Two women walk along the shore of Lake Michigan in Chicago where temperatures have dropped well below freezing. (Reuters)
Deadly blast of arctic air sends shivers through U.S.
A deadly blast of Arctic air shattered decades-old records, as it gripped the United States Midwest and moved eastward.
NEW YORK/WASHINGTON - A deadly blast of arctic air shattered decades-old temperature records as it enveloped the eastern United States on Tuesday, canceling thousands of flights, driving energy prices higher and overwhelming shelters for homeless people.
New York's Central Park hit a record low temperature for the date - 4 degrees Fahrenheit - but with winds gusting to 32 miles per hour conditions felt far colder, the National Weather Service said.
Authorities have put about half of the United States under a wind chill warning or cold weather advisory with the icy conditions snarling air, road and rail travel. Temperatures were expected to be 25 degrees to 35 degrees Fahrenheit below normal from the Midwest to the Southeast, the National Weather Service said.
The agency that oversees the electric grid supplying the mid-Atlantic and parts of the Midwest said electricity suppliers were struggling to keep up with surging demand as the cold forced some power plants to shut.
"This particular cold is far-reaching and most of our neighbors are experiencing the extreme conditions we are," said Michael Kormos, executive vice president for operations at the agency, PJM Interconnection. Its members include units of American Electric Power Co, FirstEnergy Corp, Exelon Corp, Public Service Electric & Gas Co.
In New York and Washington, homeless shelters and other public buildings took in people who were freezing outside.
"My hands were frozen like ice picks. I came in here to get my hands warm. I put them under the hot water here," said Mike Smith, 48, a homeless man who had been dozing in the lobby of Washington's Martin Luther King Jr. Memorial Library.
At least six deaths have been reported across the country due to the polar air mass sweeping over North America, producing the coldest temperatures in two decades.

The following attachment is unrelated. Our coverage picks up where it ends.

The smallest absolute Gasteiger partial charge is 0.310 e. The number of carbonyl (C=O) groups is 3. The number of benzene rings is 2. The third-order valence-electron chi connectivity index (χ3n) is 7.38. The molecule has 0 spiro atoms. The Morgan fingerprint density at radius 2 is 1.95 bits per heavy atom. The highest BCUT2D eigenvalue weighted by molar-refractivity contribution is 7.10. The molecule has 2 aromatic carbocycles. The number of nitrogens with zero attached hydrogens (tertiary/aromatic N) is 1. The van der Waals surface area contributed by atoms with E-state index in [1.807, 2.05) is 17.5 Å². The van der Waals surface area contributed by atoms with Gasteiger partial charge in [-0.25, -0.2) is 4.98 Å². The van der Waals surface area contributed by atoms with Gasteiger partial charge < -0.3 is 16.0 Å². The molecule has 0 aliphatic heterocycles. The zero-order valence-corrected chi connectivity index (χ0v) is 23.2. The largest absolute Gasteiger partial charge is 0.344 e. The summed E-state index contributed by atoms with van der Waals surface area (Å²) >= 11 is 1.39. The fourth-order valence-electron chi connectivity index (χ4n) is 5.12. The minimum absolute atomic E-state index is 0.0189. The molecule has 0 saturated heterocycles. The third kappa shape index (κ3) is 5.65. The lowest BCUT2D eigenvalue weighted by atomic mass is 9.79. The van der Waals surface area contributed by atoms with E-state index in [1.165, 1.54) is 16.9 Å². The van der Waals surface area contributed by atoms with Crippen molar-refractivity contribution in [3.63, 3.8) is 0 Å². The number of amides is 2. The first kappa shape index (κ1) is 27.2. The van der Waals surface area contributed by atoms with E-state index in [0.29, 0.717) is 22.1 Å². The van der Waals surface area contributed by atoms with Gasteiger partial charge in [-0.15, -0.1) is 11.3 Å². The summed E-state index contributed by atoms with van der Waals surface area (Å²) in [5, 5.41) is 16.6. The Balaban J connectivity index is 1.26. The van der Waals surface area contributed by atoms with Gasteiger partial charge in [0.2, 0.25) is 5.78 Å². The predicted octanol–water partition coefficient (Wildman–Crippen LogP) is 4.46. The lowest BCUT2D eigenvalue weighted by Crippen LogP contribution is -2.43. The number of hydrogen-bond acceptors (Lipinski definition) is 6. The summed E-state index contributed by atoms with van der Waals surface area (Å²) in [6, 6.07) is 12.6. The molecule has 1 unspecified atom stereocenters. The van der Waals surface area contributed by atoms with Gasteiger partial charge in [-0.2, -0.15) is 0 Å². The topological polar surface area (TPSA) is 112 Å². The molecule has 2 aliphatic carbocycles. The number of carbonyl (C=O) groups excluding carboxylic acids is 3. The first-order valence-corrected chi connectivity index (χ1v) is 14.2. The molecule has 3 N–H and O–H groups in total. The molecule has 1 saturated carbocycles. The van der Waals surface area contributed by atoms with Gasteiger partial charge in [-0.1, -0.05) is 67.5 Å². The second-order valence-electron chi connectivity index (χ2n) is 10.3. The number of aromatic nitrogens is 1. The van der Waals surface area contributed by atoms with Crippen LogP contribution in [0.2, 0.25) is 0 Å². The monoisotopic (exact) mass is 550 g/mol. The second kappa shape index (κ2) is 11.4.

Major U.S. cities were in the grip of temperatures well below freezing, with Chicago and Detroit seeing temperatures of minus 1 degrees F, Pittsburgh 2 F and Washington and Boston 16 F.
Schools in Minneapolis and Chicago were closed. Cleveland remained below freezing after temperatures fell to minus 11 degrees Fahrenheit on Monday, breaking a 130-year-old record.
After running into impassable snow and ice, three Chicago-bound Amtrak trains came to a halt Monday, stranding more than 500 passengers overnight in northwestern Illinois. The passengers were being taken to Chicago by bus on Tuesday.
At New York's Bowery Mission homeless shelter, the 80-bed dormitory was full on Monday night and 179 other people slept in the chapel and cafeteria, officials said.
"We had our staff go out to walk the neighborhood to make sure everyone was aware they could come in for the night," said James Winan, a chief development officer at the Bowery Mission.
In the normally mild south, Atlanta recorded its coldest weather on this date in 44 years, when the temperature dropped to 6 degrees Fahrenheit, while temperatures in northern Florida also briefly dropped below freezing, though the state's citrus crop was unharmed, according to a major growers' group.
Among the deaths reported was a 51-year-old homeless man in Columbus, Georgia, whose body was found in an empty lot after spending the night outdoors. Four cold and storm-related deaths were reported around Chicago and an elderly woman was found dead outside her Indianapolis home early Monday.
The cold snap could cost the U.S. economy up to $5 billion, when lost productivity and lost retail sales are accounted for, estimated Evan Gold, senior vice president at Planalytics, which tracks weather for businesses.
He said about 200 million people in major cities might face "bill shock" for heating, which could prompt them to cut back on other spending in the next couple of months.
The deep freeze disrupted morning commutes on Tuesday with icy or closed roads and flight delays. Some 2,380 U.S. flights were canceled and 2,912 delayed, according to FlightAware.com, which tracks airline activity.
Hardest hit were travelers who had booked trips on JetBlue Airways Corp, which on Monday halted its flights at New York's three major airports and Boston Logan International Airport overnight to allow its crews to rest after five days of trying to recover from snow- and cold-related delays. The carried resumed flights by midday on Tuesday.
Airlines scrambled to catch up a day after killer cold caused fuel supplies to freeze solid, leading to extensive flight cancellations, particularly at Chicago O'Hare International Airport.
In Chicago, Peter Kreunen, a middle manager at a chemical company, had decided to drive in on Tuesday after his normal train commute took hours a day earlier.
"It's a total mess," said Kreunen, 42, while parking his car at an underground garage. "You'd think by now the trains would be running normally and the roads would be covered in grit. But it seems to be getting worse rather than better."
The cold took some visitors to New York by surprise.
"It is unbearable. We arrived yesterday and came out just to shop for more clothes," said Daniel Bounomie, 25, a Brazilian tourist who was walking through Times Square arm in arm with his shivering sister.
Outside Boston, the cold had plumber's assistant Paul Tonnessen, 27, scrambling from job to job, repairing burst pipes. "Pipes will freeze, heat goes out," he said. "You've got to go. You can't leave people without heat on days like today."